An enchanting life
Garry Sobers' autobiography is a lesson in self-effacing humility and honesty to all the big men who write their stories.india Updated: Apr 28, 2003 09:19 IST
Cricket literature is rich and varied and has been embellished by some immortal writers,more popular than even Nobel Prize winners. So it is a Herculean task for a cricketer to make a mark in the genre with his autobiography. Garry (sometimes spelt with a single ‘R’) Sobers however achieves this with a belated autobiography ghosted for him by sports writer Bob Harris.
This autobiography published last year achieves the impossible, not by literary gravitas alone, but by a self-effacing humility and honesty that is a lesson to all the big men who set out to write their stories. Sobers is a giant in his field and one would have expected a testosterone-charged hyperbole to drive the narrative. There is no chest-thumping, no pointing to himself as a example for all generation of cricketers to come, there is no running down other players.
The autobiography is an enchanting first person of the greatest era of cricket when they balled real fast and there were no helmets but depended on grace, skill and a bit of divine intervention to reach glorious, immortal centuries and above all took cricket to gladiatorial heights.
West Indian cricket itself is the stuff of great literature. Two great writers, CLR James and Michael Manley, who was also Prime Minister of Jamaica, have drawn for us elaborate histories of how black cricket was a symbol of native aspirations and how it liberated the islands from the yokes of the past. Sobers is no social historian nor does he link his story to larger social and political upheavals of the islands. Yet his autobiography, coming three decades after he retired, has, by its detachment and regal restraint and above all the real truth, dovetails itself into the larger history written so well by the other two.
The 50s, 60s and 70s were the golden era of West Indian cricket. And to read about itwhen the Caribbean cricket is on the decline is all the more enticing.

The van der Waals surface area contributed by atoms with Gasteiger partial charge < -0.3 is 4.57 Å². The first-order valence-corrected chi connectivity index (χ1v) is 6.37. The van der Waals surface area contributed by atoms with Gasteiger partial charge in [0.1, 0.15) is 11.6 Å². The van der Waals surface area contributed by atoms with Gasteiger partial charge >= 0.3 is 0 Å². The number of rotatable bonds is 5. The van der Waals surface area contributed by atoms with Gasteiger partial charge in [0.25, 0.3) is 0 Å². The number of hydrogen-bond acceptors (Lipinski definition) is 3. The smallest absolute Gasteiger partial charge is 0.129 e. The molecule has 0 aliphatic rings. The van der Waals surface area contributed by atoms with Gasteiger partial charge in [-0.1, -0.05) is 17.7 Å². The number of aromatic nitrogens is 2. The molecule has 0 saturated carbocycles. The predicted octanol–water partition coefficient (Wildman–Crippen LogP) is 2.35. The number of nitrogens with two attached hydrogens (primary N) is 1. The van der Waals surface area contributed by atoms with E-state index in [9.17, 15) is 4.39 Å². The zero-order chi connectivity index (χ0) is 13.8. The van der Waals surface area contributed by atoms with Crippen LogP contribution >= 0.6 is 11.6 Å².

Bob Harris has done well not to make it a sequential narrative,especially asthe book is a follow-up of many great books on the period written earlier. But everywhere, from the time Sobers took to playing cricket in the beach and in the streets near his house (though his father did not want him to be out on the streets. Fortunately he was a sailor and out of home most of the time) and perfected the art along with his brother, it was as if he was god’s own chosen one.
There was physical evidence of that as well, Sobers had twelve fingers, one of which was removed and the other which fell off on its own. But god’s grace did not fall off Sobers and from the streets to the large grounds around the world, Sobers played with rare abandon and chutzpah.
One of the more entertaining chapters is the one in which Sobers describes his six sixers off Malcolm Nash and the chapter on his 365. Incidentally Nash, made a living out of the worst over ever bowled in first class cricket. After he was hit for six sixers, (Sobers duly praises Ravi Shastri’s similar effort) Nash became a regular speaker at cricket and after-dinner functions and made himself into a minor celebrity, while Sobers himself did not get anything apart from of course the larger glory! A clear case of the victim getting the better of the oppressor!
Sober's close friend and Test player Collie Smith died in an accident in a car, which Sobers was driving. It left a deep impact on the Sobers mind and a sense of guilt, which he still hasn’t got over. It is a pain that Sobers keeps talking about in a book and it seems that his great innings were all an effort to say sorry to Smith.
Rich in anecdotes and weak in self-embellishment, the book promises to be a lesson that every cricketer and fan must read.